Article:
I apoligize that this question is not very formalized. Maybe the assumption in the question is wrong. I am asking because looking at latin, greek and sanskrit, these languages seem quite similar to eachother, where as the germanic languages seem quite different. The former have retained a lot of the case, gender and verb structures from PIE. Proto-germanic seems to have had this, but none of the modern germanic languages have these at all. Except icelandic and to a lesser degree german, but dutch, english, the scandinavian languages don't use case except a little in pronouns. Phonologically other PIE languages seem more similar as well. I realize this is not very rigorous, but when i listen to reconstructions of PIE read aloud, it sounds much more like a romance language than a germanic one. Again, sorry if this question is stupid, I know next to nothing about linguistics.

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    Comparing Latin with Modern English doesn’t really make sense – they’re two millennia apart. If you compare to one of the modern descendants of Latin instead, like French or Spanish, they’ve lost cases outside pronouns as well. They retain more verbal morphology, but as you say, Icelandic maintains that as well. Commented Nov 26, 2021 at 19:34

2 Answers 2


I wouldn't say Germanic languages are particularly unique in the fact that they heavily diverge from PIE. Every branch of the Indo-European language family has made innovations that rival those of Germanic. That having been said, Germanic languages have made a couple of innovations that tend to stand out among IE languages, at least anecdotally in the personal opinions of speakers of those languages.

Phonologically speaking, Germanic languages are unique in the development of fricatives out of the PIE voiceless stops, part of a chain shift known as Grimm's Law. Another shift known as Verner's law then voiced these fricatives after unstressed syllables, creating 8 new phonemes (*ɸ *β *θ *ð *x *ɣ *xʷ *ɣʷ). Germanic a-mutation, umlaut, and various u-mutations in Germanic languages such as English complicated the vowels of Germanic languages to a similar degree.

As noted in another answer, Germanic languages simplified the complicated PIE stress system into uniform initial stress, which then caused the erosion of grammatical inflections inherited from PIE. PIE was a very highly inflected language, so it is no surprise that the trend of most of its daughter languages is to reduce inflectional complexity. While the Germanic languages are perhaps particularly far along in this trend, many others aren't far behind. The Western Romance languages have lost case entirely and similar stress patterns are simplifying verb conjugation, particularly in informal speech. Indo-Aryan languages such as Farsi, Kurdish, Ossetic, and Bengali have lost grammatical gender, which is still around in most Germanic languages.

It's also important to note the time difference between the earliest attestations of each branch. By the time we find our first text in a Germanic language (Gothic, ~300s CE), Latin, Ancient Greek, and Sanskrit had been around for hundreds of years, and were nearing the ends of their lives as spoken languages. Because these older languages have less time separating them from PIE, it follows that they would be more similar to it.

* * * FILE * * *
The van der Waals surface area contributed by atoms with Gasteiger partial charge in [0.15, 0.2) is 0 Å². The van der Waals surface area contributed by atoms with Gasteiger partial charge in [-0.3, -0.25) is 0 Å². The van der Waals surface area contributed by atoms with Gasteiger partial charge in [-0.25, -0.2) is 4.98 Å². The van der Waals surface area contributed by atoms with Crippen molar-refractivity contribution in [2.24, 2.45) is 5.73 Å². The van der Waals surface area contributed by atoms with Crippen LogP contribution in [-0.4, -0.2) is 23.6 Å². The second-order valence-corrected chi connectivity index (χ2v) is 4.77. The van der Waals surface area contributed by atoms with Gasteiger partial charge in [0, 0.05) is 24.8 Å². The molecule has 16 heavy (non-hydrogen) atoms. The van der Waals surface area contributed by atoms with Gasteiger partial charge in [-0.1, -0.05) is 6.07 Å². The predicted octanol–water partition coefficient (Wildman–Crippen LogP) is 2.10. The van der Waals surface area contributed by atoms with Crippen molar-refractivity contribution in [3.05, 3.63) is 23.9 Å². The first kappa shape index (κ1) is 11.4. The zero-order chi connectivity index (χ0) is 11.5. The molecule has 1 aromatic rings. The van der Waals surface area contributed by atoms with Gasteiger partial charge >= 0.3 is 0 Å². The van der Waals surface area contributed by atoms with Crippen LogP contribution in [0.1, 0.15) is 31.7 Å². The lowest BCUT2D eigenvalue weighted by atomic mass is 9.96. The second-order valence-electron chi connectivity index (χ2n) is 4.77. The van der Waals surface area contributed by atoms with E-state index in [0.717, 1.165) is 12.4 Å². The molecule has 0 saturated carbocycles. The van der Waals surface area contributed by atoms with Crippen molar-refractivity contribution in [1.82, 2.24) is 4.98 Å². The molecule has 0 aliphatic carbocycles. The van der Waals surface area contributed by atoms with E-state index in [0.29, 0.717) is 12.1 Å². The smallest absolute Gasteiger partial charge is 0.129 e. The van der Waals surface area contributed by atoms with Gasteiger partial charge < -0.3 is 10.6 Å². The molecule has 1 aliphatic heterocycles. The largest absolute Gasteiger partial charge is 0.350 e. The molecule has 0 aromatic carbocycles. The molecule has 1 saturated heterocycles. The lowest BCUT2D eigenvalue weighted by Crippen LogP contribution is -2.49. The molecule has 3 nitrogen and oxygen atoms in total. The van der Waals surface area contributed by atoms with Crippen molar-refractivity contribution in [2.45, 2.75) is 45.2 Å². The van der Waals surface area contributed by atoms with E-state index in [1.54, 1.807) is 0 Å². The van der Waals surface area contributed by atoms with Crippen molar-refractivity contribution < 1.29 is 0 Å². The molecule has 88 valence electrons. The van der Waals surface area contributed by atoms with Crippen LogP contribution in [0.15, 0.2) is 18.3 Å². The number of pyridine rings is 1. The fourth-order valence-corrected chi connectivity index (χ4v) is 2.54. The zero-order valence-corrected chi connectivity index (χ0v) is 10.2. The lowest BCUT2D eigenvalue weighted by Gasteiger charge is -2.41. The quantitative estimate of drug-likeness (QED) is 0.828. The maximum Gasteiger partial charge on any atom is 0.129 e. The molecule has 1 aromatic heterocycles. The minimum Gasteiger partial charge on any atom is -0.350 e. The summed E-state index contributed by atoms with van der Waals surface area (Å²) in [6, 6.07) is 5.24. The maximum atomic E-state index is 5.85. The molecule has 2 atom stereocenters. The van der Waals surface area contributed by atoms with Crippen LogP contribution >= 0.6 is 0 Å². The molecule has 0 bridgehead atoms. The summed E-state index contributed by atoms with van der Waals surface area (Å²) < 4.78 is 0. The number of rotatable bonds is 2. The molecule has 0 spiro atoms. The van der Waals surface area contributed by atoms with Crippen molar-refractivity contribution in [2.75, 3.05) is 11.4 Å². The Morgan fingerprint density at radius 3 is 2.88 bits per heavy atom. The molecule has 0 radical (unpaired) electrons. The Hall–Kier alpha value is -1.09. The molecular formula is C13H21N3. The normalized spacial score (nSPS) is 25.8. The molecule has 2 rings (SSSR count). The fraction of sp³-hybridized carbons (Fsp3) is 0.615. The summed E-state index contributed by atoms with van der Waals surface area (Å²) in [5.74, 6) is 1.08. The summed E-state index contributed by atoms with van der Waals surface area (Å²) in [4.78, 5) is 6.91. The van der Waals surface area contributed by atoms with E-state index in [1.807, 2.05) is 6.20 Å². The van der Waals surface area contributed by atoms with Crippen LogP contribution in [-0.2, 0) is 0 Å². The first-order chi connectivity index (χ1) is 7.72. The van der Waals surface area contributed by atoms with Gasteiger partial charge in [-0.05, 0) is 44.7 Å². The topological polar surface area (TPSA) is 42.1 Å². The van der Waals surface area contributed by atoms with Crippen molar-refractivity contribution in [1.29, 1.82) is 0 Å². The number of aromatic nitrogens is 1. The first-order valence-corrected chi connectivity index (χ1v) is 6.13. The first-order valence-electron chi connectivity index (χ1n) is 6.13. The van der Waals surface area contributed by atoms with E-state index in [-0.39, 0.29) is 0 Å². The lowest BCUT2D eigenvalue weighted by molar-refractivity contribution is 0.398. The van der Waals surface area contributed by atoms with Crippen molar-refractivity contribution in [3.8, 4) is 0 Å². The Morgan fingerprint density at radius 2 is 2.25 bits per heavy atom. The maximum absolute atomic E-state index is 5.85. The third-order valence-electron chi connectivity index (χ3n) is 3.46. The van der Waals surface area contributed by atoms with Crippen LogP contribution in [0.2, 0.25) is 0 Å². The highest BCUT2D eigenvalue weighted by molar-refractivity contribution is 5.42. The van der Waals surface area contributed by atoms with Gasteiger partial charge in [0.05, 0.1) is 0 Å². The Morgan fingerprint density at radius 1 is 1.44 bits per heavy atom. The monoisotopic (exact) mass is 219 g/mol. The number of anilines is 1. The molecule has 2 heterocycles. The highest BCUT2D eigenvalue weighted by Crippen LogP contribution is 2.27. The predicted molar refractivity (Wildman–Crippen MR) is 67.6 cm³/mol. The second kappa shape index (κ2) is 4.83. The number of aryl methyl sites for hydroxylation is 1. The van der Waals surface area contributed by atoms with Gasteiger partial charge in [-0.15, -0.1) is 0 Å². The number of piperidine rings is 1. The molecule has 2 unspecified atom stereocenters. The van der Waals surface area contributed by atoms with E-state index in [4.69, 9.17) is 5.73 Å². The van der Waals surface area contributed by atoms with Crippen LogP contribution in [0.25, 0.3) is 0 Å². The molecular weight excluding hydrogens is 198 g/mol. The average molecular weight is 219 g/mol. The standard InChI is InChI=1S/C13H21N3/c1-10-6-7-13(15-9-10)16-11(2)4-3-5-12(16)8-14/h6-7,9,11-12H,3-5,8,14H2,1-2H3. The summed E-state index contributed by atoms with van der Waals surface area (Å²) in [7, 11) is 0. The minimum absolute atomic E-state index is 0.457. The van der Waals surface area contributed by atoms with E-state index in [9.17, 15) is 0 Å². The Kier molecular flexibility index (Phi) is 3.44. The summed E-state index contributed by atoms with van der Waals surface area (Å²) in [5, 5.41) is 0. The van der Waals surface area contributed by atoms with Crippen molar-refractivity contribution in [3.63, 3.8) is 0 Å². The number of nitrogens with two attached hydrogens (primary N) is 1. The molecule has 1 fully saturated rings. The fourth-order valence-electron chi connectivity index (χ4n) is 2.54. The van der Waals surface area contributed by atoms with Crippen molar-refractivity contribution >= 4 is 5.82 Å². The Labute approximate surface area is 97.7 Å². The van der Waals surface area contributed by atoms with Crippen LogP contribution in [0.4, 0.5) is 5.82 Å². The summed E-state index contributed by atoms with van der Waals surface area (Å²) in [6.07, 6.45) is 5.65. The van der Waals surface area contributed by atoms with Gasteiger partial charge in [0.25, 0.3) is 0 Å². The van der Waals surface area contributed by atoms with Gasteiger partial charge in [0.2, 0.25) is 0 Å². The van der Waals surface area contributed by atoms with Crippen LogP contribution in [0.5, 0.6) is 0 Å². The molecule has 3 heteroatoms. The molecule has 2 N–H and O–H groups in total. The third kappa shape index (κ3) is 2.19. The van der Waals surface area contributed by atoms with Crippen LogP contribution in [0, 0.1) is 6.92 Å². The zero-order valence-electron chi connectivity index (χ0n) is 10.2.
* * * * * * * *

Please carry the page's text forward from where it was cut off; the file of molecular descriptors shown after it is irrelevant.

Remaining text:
At the end of the day, as much as the Germanic languages innovate, they can also be conservative. Most point to English as being very unlike PIE, but interestingly it is to my knowledge the only living IE language to have entirely conserved the PIE semivowels word-initially (PIE *yugóm -> yoke, PIE *weh₁iros -> wire).

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    Initial semivowels, that is – in other positions, they were often lost long before English (like the *i̯ in *u̯eh1i̯ro-). Commented Nov 27, 2021 at 2:07
  • @Janus Bahs Jaquet good point -- edited answer to show this Commented Nov 27, 2021 at 16:12

The Germanic languages in their earliest documented stages (specially Gothic) aren't too different from the other family members. However, initial stress started to erode the delicate system of endings, resulting in typologically quite different languages, shifting from inflecting to isolating type. So the most disrupting event in the history of Germanic languages was the acquisition of word-initial stress.

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    iirc proto-celtic and proto-italic also had initial stress. It's just that in both of those cases it failed to stick
    – Tristan
    Commented Nov 26, 2021 at 10:01
  • @Tristan It stuck in Celtic about as much as in Germanic – that is, it stuck in Goidelic (and is still present in at least some forms of Gaelic), but was lost in Brythonic. Commented Nov 26, 2021 at 19:32
  • @JanusBahsJacquet root-initial stress is still very much the norm in inherited vocabulary across Germanic isn't it? How loanwords are treated, and the proportion they represent obviously varies, with English having loads of non-root-initial-stress words as a result of the large number of borrowings
    – Tristan
    Commented Nov 29, 2021 at 9:59
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    @Tristan In inherited vocabulary, yes. Germanic doesn’t have any languages that consistently moved stress away from initial position like in various Brythonic languages, but the large number of borrowings has resulted in Germanic languages having a mishmash of initial and non-initial stress patterns, so the overall end result is not dissimilar. Commented Nov 29, 2021 at 10:01

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